coccolithophores may benefit from the present increase in atmospheric CO2 and related changes in seawater carbonate chemistry…increasing CO2 availability may improve the overall resource utilization of E. huxleyi and possibly of other fast-growing coccolithophore species…if this provides an ecological advantage for coccolithophores, rising atmospheric CO2 could potentially increase the contribution of calcifying phytoplankton to overall primary production…a moderate increase in CO2 facilitates photosynthetic carbon fixation of some phytoplankton groups…CO2-sensitive taxa, such as the calcifying coccolithophorids, should therefore benefit more from the present increase in atmospheric CO2…
Iglesias-Rodriguez et al (2008) confirmed Riebesell findings experimentally, concluding that coccolithophores, which account for a third of all marine calcium carbonate production, flourish and calcify much better at higher levels of CO2:
Here, we present laboratory evidence that calcification and net primary production in the coccolithophore species Emiliania huxleyi are significantly increased by high CO2 partial pressures. Field evidence from the deep ocean is consistent with these laboratory conclusions, indicating that over the past 220 years there has been a 40% increase in average coccolith mass. Our findings show that coccolithophores are already responding and will probably continue to respond to rising atmospheric CO2 partial pressures, which has important implications for biogeochemical modeling of future oceans and climate.
Richardson and Gibbons (2008):
…no observed declines in the abundance of calcifiers with lowering pH have yet been reported…the role of pH in structuring zooplankton communities in the North Sea and further afield at present is tenuous.
Vogt et al (2008), experimenting with atmospheric concentrations up to three times current levels,
…the ecosystem composition, bacterial and phytoplankton abundances and productivity, grazing rates and total grazer abundance and reproduction were not significantly affected by CO2 induced effects.
Gutowska (2008) subjected cuttlefish larvae to CO2 concentrations of 6000 ppm (sixteen times current CO2 concentration), at pH 7.1. Results:
No differences in soft tissue growth performance were measured between cuttlefish incubated at ~4000 and ~6000 ppm CO2 and controls…Standard metabolic rates of cuttlefish exposed acutely to ~6000 ppm CO2 showed no significant increase or decrease over time…there were no significant differences between the mantle lengths of control cuttlefish and those incubated at 6000 ppm CO2…Interestingly, in the ~6000 ppm CO2 growth trial, the CO2 incubated animals incorporated significantly more CaCO3 [calcium carbonate] into their cuttlebones than did the control group…Functional control of the cuttlebones (i.e. buoyancy regulation) did not appear to be negatively affected by low pH conditions.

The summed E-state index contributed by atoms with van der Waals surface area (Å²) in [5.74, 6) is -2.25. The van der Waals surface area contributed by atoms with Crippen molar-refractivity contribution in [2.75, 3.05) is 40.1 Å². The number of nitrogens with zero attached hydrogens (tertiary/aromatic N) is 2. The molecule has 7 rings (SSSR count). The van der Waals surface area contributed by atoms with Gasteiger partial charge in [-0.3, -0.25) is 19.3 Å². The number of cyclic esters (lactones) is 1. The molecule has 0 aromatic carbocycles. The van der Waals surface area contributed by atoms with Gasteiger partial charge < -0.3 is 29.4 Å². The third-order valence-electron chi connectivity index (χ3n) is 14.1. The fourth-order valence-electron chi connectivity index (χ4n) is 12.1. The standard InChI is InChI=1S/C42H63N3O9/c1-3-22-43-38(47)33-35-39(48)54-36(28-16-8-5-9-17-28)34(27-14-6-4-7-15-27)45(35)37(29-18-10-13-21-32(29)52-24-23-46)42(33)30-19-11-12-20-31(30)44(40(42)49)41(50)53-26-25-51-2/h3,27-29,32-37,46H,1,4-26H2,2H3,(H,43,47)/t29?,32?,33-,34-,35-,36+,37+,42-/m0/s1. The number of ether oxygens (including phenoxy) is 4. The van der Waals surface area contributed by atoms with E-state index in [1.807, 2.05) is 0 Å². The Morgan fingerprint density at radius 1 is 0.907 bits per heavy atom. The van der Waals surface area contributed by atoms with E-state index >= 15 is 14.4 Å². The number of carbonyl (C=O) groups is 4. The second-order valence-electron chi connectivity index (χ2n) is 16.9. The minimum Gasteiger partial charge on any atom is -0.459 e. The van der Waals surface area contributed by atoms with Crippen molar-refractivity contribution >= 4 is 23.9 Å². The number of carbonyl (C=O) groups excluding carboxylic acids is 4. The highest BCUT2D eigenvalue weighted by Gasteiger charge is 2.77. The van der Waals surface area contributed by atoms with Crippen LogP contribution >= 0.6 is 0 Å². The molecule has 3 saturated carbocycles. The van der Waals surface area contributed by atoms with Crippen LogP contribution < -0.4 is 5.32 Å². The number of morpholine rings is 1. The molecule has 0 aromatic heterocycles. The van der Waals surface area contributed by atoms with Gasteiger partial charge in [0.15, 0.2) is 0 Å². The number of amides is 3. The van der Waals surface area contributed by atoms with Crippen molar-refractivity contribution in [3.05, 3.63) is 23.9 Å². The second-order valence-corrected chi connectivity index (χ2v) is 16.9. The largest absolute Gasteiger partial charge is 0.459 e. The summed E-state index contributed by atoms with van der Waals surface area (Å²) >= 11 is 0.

Herford et al (2008):
A wide range of bicarbonate concentrations was used to monitor the kinetics of bicarbonate (HCO3–) use in both photosynthesis and calcification in two reef-building corals, Porites porites and Acropora sp…additions of NaHCO 3 [bicarbonate is added as the sodium salt because additional sodium ions are ‘lost’ in the sodium ions already present in seawater] to synthetic seawater proportionally increased the calcification rate of this coral until the concentration exceeded three times that of seawater (6 mM). Photosynthetic rates were also stimulated by HCO3– addition…Similar experiments on aquarium-acclimated colonies of Indo-Pacific Acropora sp. showed that calcification and photosynthesis in this coral were enhanced to an even greater extent than P. porites, with calcification continuing to increase above 8 mM HCO3–. Calcification rates of Acropora sp. were also monitored in the dark, and, although these were lower than in the light for a given HCO3– concentration, they still increased dramatically with HCO3– addition…
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Herford et al., Bicarbonate stimulation of calcification and photosynthesis in two hermatypic corals, Journal of Phycology, Vol 44 Issue 1, pp. 91 -98 (2008)
Kleypas, J.A., R.A. Feely, V.J. Fabry, C. Langdon, C.L. Sabine, and L.L. Robbins, 2006. Impacts of Ocean Acidification on Coral Reefs and Other Marine Calcifiers: A Guide for Future Research, report of a workshop held 18–20 April 2005, St. Petersburg, FL
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The Royal Society, Ocean acidification due to increasing atmospheric carbon dioxide, 2005